Court of Appeal rules on excess professional liability insurance policies
On November 12, 2013, in Quellos Group LLC v Federal Insurance Co, the Court of Appeals of Washington, Division One, applying Washington law, held that two excess professional liability insurance policies were not triggered where the insured entered into a global settlement with the underlying primary carrier, such that the insured accepted less than the primary policy limit in payment of the subject loss.
The Quellos coverage case involved claims arising from an offshore tax shelter strategy that federal authorities found to be fraudulent and in violation of US tax law. Quellos paid tens of millions of dollars in legal fees and settlements for claims against the company and its directors and officers. Before Quellos directors’ guilty pleas were entered, the American International Specialty Lines Insurance Company (AISLIC), the primary carrier, had paid $4,982,974 of its $10 million policy limit to Quellos. However, Quellos and AISLIC later entered into a global settlement encompassing multiple claims and policy periods without AISLIC paying any additional amounts for the tax shelter matter. . In an attempt to trigger excess coverage under its policies with Federal Insurance Company and Indian Harbor, Quellos agreed to pay the gap between the $10 million primary limit and the approximately $5 million paid by AISLIC. Quellos filed a declaratory judgment action against the two excess insurers to compel coverage. Federal Insurance Company and Indian Harbor Insurance Company thereafter moved for summary judgment on multiple grounds, including the lack of underlying exhaustion.
Each of the insured’s excess policies specified in its insuring agreement that the excess coverage would be triggered “only after” the underlying policies were exhausted by the applicable insurer’s “actual payment of loss”. The Washington trial court granted the excess carrier’s motion for summary judgment for failure to exhaust the underlying coverage. The court ruled that, under the “plain and unambiguous language” of the policies, Quellos did not exhaust the underlying limits of liability.
Quellos appealed and the Court of Appeals of Washington affirmed, adopting the trial court’s interpretation of the plain and unambiguous language of the insuring agreements. The court also rejected Quellos’s argument that the excess insurers’ use of the phrase ‘only after’ in their insuring agreements rendered the exhaustion provision a condition. Rather, the court held, the phrase “reflects the distinguishing characteristic and function of an excess insurance policy”. The court similarly rejected Quellos’s argument that the exhaustion requirement should be treated in the same manner as conditions related to cooperation or notice – that it is merely a function of claims handling. Rather, the court found that the insuring agreement language was “where the rubber meets the road”, defining the very parameters of excess insurance.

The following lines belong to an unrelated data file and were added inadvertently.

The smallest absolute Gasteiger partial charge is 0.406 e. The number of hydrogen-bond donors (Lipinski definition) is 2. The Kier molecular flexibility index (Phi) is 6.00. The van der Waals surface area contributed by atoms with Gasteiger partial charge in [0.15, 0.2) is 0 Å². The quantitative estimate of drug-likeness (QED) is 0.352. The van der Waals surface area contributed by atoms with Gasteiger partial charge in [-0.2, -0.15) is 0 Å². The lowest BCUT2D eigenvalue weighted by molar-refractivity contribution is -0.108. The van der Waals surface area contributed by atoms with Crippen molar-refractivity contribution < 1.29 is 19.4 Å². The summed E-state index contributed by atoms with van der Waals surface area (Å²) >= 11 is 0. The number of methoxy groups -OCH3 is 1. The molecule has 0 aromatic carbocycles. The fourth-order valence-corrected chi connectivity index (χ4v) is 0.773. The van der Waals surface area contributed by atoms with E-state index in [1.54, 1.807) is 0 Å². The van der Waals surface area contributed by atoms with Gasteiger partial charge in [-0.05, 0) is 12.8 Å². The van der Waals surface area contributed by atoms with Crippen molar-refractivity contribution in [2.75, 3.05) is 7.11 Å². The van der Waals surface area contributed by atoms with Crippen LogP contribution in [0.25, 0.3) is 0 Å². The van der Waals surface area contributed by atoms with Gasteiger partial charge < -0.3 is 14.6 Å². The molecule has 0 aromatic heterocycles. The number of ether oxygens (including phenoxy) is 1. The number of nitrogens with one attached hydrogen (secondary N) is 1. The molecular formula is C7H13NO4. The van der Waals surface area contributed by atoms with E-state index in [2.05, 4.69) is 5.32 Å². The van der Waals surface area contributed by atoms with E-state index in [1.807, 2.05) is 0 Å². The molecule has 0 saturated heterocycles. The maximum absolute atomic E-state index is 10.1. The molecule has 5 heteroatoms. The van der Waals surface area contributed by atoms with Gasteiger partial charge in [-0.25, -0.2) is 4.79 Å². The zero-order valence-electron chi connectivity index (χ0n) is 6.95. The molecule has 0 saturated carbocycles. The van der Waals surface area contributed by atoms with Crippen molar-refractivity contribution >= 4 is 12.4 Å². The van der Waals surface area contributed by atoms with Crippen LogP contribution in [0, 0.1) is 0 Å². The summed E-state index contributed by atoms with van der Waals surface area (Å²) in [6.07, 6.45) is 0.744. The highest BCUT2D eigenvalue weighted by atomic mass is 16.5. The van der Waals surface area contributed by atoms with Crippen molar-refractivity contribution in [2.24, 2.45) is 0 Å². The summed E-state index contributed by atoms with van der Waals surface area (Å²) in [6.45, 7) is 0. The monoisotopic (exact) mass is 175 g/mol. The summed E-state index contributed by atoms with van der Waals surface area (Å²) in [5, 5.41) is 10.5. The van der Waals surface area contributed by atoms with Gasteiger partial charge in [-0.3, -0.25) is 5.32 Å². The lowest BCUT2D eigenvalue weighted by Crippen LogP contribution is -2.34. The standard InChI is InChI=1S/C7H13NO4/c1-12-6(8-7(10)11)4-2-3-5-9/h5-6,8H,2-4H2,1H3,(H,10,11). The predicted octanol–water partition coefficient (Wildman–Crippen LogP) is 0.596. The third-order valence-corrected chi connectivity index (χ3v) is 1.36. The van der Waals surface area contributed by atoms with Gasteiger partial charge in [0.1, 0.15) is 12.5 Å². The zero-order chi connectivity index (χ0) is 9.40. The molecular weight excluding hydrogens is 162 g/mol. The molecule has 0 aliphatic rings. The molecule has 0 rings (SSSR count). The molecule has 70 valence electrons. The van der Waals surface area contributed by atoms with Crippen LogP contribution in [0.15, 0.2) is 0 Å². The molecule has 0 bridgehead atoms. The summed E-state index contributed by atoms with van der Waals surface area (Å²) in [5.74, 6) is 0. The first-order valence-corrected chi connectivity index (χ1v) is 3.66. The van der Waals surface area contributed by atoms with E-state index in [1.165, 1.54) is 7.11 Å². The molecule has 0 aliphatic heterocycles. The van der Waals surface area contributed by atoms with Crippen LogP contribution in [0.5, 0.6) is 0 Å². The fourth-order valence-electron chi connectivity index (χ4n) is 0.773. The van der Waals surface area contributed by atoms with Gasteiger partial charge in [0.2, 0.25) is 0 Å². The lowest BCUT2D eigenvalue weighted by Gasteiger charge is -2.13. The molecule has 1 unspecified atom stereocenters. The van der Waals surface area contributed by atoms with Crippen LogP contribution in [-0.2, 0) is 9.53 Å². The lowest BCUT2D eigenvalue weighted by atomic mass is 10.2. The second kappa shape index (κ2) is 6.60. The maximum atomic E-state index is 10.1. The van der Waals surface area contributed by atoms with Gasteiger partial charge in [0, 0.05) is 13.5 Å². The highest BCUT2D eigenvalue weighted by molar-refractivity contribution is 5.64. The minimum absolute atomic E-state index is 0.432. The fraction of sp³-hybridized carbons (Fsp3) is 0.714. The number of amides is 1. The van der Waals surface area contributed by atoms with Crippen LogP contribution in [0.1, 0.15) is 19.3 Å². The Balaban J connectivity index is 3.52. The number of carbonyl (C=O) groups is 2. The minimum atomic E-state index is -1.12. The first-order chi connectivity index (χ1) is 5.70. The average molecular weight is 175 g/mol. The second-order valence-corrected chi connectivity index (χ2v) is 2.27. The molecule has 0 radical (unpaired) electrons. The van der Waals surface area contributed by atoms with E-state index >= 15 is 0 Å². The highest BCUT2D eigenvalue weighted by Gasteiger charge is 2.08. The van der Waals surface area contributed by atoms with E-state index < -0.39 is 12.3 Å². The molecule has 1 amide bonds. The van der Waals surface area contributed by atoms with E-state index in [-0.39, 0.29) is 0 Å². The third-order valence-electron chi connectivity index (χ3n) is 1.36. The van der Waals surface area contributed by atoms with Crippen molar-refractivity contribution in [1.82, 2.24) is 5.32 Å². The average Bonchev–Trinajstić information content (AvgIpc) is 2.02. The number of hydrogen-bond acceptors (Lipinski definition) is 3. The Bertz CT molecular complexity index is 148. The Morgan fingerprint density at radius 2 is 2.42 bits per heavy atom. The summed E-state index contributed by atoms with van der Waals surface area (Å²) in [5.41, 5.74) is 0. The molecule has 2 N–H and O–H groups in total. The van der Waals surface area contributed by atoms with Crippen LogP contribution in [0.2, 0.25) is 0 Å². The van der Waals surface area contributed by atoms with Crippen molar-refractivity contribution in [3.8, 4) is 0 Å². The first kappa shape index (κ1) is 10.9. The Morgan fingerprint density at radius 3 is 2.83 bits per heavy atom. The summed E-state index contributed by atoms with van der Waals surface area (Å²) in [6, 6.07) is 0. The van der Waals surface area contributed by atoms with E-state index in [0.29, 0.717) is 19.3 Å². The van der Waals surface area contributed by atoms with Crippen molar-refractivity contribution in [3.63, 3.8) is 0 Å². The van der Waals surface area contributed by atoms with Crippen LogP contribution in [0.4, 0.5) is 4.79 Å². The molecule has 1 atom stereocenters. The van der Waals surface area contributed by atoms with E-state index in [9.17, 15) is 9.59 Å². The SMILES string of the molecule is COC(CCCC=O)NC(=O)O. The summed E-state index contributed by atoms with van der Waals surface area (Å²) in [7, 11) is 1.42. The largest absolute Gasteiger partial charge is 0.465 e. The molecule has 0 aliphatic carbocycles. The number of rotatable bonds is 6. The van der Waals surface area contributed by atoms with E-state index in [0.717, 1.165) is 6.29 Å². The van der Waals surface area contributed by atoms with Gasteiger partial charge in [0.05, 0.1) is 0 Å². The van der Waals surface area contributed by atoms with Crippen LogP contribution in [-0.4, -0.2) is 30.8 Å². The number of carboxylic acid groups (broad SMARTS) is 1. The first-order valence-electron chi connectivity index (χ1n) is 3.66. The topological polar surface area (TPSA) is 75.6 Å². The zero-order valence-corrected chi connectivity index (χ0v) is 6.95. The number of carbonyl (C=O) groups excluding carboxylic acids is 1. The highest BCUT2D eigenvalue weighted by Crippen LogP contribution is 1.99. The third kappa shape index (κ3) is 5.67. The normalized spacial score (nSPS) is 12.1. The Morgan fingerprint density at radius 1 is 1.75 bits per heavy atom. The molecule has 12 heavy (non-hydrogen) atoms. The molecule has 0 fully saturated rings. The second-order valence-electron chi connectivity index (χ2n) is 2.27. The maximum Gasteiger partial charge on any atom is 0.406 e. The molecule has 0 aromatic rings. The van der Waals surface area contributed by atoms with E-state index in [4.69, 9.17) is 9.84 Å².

In the alternative, Quellos asserted that a literal interpretation of the “standardized language in the excess policies” would contravene the Washington public policy in favour of settlement, and would produce an “absurd result”. The court noted, however, that Quellos had obtained an excess coverage policy in a previous period that specifically allowed the insured to settle with an underlying carrier and then fill the gap with the insured’s own payment of losses. Furthermore, Indian Harbor, one of the excess carriers in this matter, produced an endorsement available in the timeframe of the Quellos coverage that would have amended the policy agreement to allow the insured to fill the gap and thereby trigger the excess policy. The court held that neither the Washington Supreme Court decision in Seafirst Center Limited Partnership v Erickson nor the 85-year old Second Circuit decision in Zeig v Massachusetts Bonding & Insurance Co supports the argument that public policy should override the “unambiguous exhaustion language” in the excess policies.
This decision will obviously affect excess insurers. Notwithstanding the primary AISLIC policy referred to above, the issues at play here apply equally to any excess insurer seeking a buy-back of coverage for an amount less than policy limits, giving rise to the potential that upper excess carriers will subsequently raise an argument with the insured that underlying excess coverage was not exhausted as provided for in the insuring agreement.
Another recent decision regarding an excess insurer’s duty to indemnify that adopts the Quellos line of reasoning is the New York Appellate Division, First Department, ruling in JP Morgan v Indian Harbour Ins Co.1 For further details, please see “Settlement and the requirement of underlying exhaustion”. A recent Pennsylvania Superior Court decision in Lexington Ins. Co. v. Charter Oak Fire Ins. Co. applied the same reasoning to an excess insurer’s duty to defend.2 In Lexington, the court held that an excess insurer’s duty to defend was not triggered by an agreement to settle for primary policy limits, but only by actual payment of the limits.
(1) 947 NYS 2d 17 (2011).
(2) 2013 PA Super 286 (Pa. Super. Ct. Nov. 6, 2013).